Thursday, October 30, 2008

Standing on the Sidelines or Sprinting for the Exits

The stock market traditionally hits bottom after most investors are, in Wall Street terms, standing on the sidelines, waiting for prices to stabilize so they can start buying again. Every week since at least the end of July, including this week, at least one analyst has announced a bottom in the stock market. Most of these calls have met with disappointment as the market did not turn upward. I think there is an explanation for the excessive optimism we have been seeing about the stock market. Most of the analysts on Wall Street have not, in their lifetimes, seen the financial underpinnings of the market get so bad that many of the participants are not standing on the sidelines, but are instead sprinting for the exits. If you forget to ask how much of the money is standing on the sidelines and how much is sprinting for the exits, the market seems to be in a better place than it is.

Of course, I am not suggesting that everyone is sprinting for the exits. When I look at pension funds, for example, they seem to be staying put. It is hard to imagine where else they could go. But there are plenty of signs of market participants sprinting for the exits — grabbing what money they can and getting out of town, sometimes literally:

  • Why did Treasury Secretary Henry Paulson drop his original Wall Street Bailout plan, after going to so much trouble to get it railroaded through Congress, and replace it, at least for now, with a bank capitalization plan? One reason was that he did not want the money to get caught up in the rush for the exits. If he had gone through with his original plan, much of the bailout money would have left the country by now.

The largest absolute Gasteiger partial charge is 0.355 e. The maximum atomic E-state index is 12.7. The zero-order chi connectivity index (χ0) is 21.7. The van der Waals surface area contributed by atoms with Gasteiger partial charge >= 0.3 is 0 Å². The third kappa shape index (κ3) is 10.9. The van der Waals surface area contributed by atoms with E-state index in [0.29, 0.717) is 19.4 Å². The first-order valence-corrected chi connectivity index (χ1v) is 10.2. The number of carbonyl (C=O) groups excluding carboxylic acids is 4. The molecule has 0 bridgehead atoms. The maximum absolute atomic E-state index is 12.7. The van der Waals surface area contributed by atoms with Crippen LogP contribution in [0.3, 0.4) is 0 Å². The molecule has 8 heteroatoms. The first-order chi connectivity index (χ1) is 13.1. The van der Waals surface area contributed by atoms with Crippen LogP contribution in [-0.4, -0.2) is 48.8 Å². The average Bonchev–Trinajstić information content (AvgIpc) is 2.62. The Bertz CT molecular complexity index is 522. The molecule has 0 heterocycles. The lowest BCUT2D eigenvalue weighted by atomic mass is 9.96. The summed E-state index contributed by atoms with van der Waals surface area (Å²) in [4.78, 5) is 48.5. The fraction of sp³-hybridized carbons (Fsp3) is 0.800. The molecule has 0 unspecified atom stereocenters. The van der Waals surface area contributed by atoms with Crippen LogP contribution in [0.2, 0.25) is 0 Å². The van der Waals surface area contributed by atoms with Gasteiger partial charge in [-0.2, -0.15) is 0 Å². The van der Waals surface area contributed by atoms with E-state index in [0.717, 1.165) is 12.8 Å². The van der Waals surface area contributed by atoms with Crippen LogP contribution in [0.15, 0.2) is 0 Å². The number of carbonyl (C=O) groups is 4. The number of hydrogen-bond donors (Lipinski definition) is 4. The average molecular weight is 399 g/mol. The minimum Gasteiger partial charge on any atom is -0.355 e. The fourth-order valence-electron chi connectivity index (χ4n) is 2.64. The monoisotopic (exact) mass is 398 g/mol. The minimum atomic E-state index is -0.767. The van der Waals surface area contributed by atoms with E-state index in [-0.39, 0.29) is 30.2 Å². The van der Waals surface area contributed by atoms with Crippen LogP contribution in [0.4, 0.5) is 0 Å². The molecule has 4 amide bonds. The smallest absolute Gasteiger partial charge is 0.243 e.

• AP reported recently on Wall Street workers leaving the New York metro area, sometimes even leaving the industry or leaving the country. When some of the top financial talent in New York are selling their homes at a loss just so they can get out of town quickly, you know some of the money that is leaving with them is not coming back anytime soon.
  • Hedge fund liquidations continue at an alarming rate that is not fully explained by institutional or market forces. Rather, it appears that many hedge fund holders are being forced to liquidate to cover losses elsewhere. That is to say, trillions of dollars in paper assets are simply vanishing in thin air. These investors won’t have the money to put back into the markets when the markets hit bottom. One current sign of forced liquidations is the 15 percent decline in safe-haven assets in categories such as gold, utilities, and health care.
  • An unprecedented number of U.S. investors are nearing retirement. In many cases, the most rational action for them is to take all the money they know they have and live on it for the rest of their lives. Not all of them will take that rational course of action, of course, but many will. As one journalist recently put it, “That money shouldn’t have been in the stock market in the first place!” and it won’t be coming back to the stock market, at least not much of it, during the lifetimes of its owners.
  • When the major brokerage houses converted to bank holding companies, CNBC called it the end of an era. What I think they meant, but couldn’t quite say, was that it was the end of Wall Street as we know it.
  • The recent record levels of volatility in the stock market suggest that some of the billion-dollar players who previously smoothed out market fluctuations have now run out of money.

With so much more de-leveraging and liquidating to come, it is hard for me to imagine that the stock market can stay consistently at this month’s levels. But I also don’t think the market bottom will be a dramatic event that will be obvious at the time. It could easily be just a momentary dip, and it may be a year later before we can look back and say, those 15 minutes were the lowest the market went.